Craig Mountain WMA

Before You Go

2021 Fire Update
Craig Mountain Fire Information

Craig Mountain had a fire in 2021 as part of the Snake River Complex. For more information, please view the most recent updates below or the Inciweb page for this fire. Please call our regional office with further questions: (208) 799-5010.

Incident Information Page


Craig Mountain's primary purpose is to enhance wildlife and wildlife habitat, but it offers many outdoor opportunities for the public.  Recreational use of the WMA includes hunting, fishing, hiking, biking, horseback riding, camping, wildlife viewing, sightseeing, mushroom and berry picking, OHV riding, and winter sports activities. The entire WMA is open to non-motorized travel year-round. Motorized vehicles are limited to existing roads and seasonal restrictions.

Visiting Hours:

Open year-round, seven days a week.


Clearwater Regional Office

3316 16th Street
Lewiston, ID 83501
United States
(208) 799-5010

WMA facts

Primary Purpose: Protect and enhance wildlife populations and habitat; public use

Habitat: Grassland, meadow, shrubland, riparian, conifer forest, agricultural

  • 124,224 acres
  • Nez Perce and Lewis counties
  • Established in 1971

things to know

There is a mix of land ownership throughout the WMA. Please be sure to know whose land you are on.

Land ownership maps are available online or for purchase at the Clearwater Regional Office.

This area is black bear country. Be sure to store food and garbage accordingly. 



Rising from the Salmon and Snake rivers, Craig Mountain WMA reaches 5,395 feet into the surrounding mountains. Its primary purpose is to enhance wildlife and wildlife habitat, but it offers many outdoor opportunities for the public.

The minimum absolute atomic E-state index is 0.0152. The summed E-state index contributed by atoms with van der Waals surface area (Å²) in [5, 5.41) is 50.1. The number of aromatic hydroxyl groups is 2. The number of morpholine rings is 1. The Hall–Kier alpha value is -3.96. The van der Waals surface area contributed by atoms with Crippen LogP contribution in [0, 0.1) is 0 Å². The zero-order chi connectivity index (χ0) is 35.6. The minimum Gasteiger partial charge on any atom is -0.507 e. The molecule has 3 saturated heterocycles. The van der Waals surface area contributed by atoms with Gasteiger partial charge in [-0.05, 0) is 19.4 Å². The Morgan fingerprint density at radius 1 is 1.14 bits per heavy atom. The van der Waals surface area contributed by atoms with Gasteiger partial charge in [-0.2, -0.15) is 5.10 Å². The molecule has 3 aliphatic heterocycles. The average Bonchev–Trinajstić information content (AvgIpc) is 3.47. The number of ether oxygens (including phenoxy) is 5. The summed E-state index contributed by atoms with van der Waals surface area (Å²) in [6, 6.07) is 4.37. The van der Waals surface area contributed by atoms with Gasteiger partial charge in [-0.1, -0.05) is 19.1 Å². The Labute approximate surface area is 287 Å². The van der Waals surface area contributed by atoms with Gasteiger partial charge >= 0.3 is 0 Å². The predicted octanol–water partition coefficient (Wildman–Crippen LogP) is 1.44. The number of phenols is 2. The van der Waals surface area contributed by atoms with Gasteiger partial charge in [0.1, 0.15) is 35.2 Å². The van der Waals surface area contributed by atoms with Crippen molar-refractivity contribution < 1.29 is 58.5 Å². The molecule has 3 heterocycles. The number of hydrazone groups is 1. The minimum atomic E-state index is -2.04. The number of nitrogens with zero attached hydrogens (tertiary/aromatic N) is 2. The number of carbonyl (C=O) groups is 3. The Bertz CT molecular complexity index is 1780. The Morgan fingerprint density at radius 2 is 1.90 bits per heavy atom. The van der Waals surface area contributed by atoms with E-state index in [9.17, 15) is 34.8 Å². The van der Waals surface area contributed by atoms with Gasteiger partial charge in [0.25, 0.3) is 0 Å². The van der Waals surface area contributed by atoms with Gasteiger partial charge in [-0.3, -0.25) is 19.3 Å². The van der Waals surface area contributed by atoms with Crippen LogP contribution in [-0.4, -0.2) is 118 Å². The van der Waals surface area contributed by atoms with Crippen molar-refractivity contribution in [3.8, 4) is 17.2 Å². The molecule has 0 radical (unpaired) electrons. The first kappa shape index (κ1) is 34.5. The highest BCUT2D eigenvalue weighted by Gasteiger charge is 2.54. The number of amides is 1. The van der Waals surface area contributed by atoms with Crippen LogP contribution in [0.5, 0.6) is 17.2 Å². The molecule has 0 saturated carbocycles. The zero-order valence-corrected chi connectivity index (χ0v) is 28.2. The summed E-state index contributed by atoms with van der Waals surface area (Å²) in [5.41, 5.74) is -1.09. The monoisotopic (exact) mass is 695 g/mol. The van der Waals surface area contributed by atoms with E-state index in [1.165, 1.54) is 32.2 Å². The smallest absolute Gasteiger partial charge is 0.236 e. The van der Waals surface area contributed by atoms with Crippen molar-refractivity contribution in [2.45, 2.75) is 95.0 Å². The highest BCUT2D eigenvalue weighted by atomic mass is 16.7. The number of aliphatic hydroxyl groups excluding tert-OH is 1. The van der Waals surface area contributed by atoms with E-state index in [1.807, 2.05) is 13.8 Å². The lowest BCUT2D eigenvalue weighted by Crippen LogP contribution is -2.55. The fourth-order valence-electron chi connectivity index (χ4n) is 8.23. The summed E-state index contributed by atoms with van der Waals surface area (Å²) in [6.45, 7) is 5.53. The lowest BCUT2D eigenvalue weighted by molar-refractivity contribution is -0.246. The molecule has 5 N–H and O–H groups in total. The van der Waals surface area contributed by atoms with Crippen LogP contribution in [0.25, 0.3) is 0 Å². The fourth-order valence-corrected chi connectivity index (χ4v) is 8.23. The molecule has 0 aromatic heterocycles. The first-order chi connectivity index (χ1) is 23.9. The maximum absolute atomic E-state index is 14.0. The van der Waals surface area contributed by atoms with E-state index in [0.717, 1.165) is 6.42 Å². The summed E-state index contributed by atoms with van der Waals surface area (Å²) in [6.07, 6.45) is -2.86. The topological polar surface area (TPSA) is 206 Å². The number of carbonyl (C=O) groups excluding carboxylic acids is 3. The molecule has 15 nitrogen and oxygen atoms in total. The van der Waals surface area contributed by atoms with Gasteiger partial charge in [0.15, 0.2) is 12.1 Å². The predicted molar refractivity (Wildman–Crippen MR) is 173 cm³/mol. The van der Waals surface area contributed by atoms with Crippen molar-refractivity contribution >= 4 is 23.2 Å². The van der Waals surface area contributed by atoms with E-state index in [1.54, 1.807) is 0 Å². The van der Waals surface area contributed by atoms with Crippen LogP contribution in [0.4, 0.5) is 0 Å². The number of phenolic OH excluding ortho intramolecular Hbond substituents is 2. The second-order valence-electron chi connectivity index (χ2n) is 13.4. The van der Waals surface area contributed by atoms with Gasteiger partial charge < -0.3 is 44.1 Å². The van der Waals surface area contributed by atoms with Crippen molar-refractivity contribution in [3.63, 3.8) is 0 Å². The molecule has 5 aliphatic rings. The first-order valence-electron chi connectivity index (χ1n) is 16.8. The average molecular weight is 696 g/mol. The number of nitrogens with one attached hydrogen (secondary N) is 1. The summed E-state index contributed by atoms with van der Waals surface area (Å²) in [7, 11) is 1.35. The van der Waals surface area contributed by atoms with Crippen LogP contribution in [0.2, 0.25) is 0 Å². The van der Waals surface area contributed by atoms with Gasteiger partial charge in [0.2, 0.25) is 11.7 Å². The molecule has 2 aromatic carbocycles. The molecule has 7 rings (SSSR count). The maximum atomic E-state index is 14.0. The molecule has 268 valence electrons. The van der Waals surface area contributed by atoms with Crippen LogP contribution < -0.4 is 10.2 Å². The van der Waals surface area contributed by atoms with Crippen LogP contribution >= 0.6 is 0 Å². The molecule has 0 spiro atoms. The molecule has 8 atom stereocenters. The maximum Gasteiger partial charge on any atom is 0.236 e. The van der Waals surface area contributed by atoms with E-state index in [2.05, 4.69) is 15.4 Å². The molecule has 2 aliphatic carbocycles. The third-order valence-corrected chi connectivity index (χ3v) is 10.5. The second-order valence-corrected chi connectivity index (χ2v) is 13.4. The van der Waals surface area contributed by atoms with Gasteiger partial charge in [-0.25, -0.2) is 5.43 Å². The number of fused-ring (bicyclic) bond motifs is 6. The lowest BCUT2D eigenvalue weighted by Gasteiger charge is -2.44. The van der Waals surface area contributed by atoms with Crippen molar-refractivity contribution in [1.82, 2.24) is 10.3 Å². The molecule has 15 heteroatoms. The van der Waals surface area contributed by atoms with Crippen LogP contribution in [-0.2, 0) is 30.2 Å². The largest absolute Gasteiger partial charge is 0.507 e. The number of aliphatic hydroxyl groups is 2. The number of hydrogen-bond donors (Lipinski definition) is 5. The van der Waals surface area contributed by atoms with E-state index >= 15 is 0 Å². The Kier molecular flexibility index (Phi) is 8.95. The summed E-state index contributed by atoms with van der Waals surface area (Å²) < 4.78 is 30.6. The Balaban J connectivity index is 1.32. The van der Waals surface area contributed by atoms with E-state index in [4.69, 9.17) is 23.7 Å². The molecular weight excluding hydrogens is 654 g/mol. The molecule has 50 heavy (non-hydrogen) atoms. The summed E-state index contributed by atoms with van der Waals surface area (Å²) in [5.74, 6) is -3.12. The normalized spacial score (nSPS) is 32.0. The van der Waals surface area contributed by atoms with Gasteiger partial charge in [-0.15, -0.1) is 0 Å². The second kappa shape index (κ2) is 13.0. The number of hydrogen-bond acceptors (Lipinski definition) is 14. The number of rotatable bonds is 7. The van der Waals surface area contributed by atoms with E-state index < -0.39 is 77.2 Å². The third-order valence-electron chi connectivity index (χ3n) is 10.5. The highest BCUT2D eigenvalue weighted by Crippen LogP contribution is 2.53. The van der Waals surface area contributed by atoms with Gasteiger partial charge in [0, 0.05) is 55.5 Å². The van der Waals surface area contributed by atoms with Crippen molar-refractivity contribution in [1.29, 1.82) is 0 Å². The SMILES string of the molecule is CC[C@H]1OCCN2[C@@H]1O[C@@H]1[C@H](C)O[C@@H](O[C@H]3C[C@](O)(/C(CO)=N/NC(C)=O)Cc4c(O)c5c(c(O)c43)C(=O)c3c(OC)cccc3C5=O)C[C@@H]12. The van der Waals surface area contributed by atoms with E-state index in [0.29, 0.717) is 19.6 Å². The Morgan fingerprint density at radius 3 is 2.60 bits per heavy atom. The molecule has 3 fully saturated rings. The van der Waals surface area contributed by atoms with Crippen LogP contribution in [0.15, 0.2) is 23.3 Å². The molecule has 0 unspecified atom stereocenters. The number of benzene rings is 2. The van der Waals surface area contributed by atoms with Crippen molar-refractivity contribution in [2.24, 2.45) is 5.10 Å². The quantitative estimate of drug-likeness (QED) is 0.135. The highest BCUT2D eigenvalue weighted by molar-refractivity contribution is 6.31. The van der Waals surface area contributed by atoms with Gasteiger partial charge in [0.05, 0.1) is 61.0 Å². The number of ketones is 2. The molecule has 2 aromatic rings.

The sheer size of Craig Mountain WMA makes it home to many of Idaho’s resident and migratory wildlife species, including Idaho’s iconic bighorn sheep. Its proximity to Lewiston creates a rich public resource for area residents.

Craig Mountain WMA was born when Bonneville Power Administration built Dworshak Dam. BPA was required to mitigate for the loss of wildlife habitat and tribal lands, which now lie under Dworshak Reservoir.

The first land purchased by BPA “as a reserve for the conservation of wildlife” was the 60,000-acre Peter T. Johnson Wildlife Mitigation Unit. This property, combined with land previous owned by Idaho Fish and Game, became Craig Mountain WMA.

Today, WMA lands are intermingled with property owned by multiple public and tribal entities. A management agreement among the different groups allows for different parcels to be managed as a single unit for the benefit of wildlife and public use.


  • img_1974

    Idaho Fish and Game forest restoration work underway on Craig Mountain WMA

    Friday, June 3, 2022 - 2:28 PM MDT
    Approximately 1,100 acres of forest restoration work will be completed on Craig Mountain Wildlife Management Area (WMA) following last year's Snake River Complex fire. Forest restoration operations are currently underway and expected to last through this summer. Restoration work will include removal of dead and dying timber, re-planting of conifers, mastication and thinning of some heavily stocked forest stands.


Hunting opportunities include general seasons for white-tailed deer, black bear and mountain lion. There are also controlled-hunt seasons for mule deer, elk, and bighorn sheep. Upland game bird hunting is popular, with great opportunities for chukar, forest grouse, and wild turkey.

Fishing is available in several locations. Smallmouth bass, crappie and rainbow trout can be found in nearby Waha Lake and Soldiers Meadow Reservoir.

Dedicated bird watchers can enjoy sighting many bird species including yellow warbler, blacked-capped chickadee and pileated woodpecker, pigmy nuthatch, flammulated owl, and white-headed woodpecker.  Visit the Idaho Birding Trail for more information.

There are several non-motorized trails for horse access, however water is limited. All animal feed, straw, or mulch must be certified weed-free. Check with WMA manager for available facilities.

There are several non-motorized trails open for hiking.

Trapping is allowed. All trappers must register at the Clearwater Regional Office.

Primitive camping is allowed; no facilities are provided. Camp fires are permitted unless fire restrictions are in place. This area is black bear country. Be sure to store food and garbage accordingly.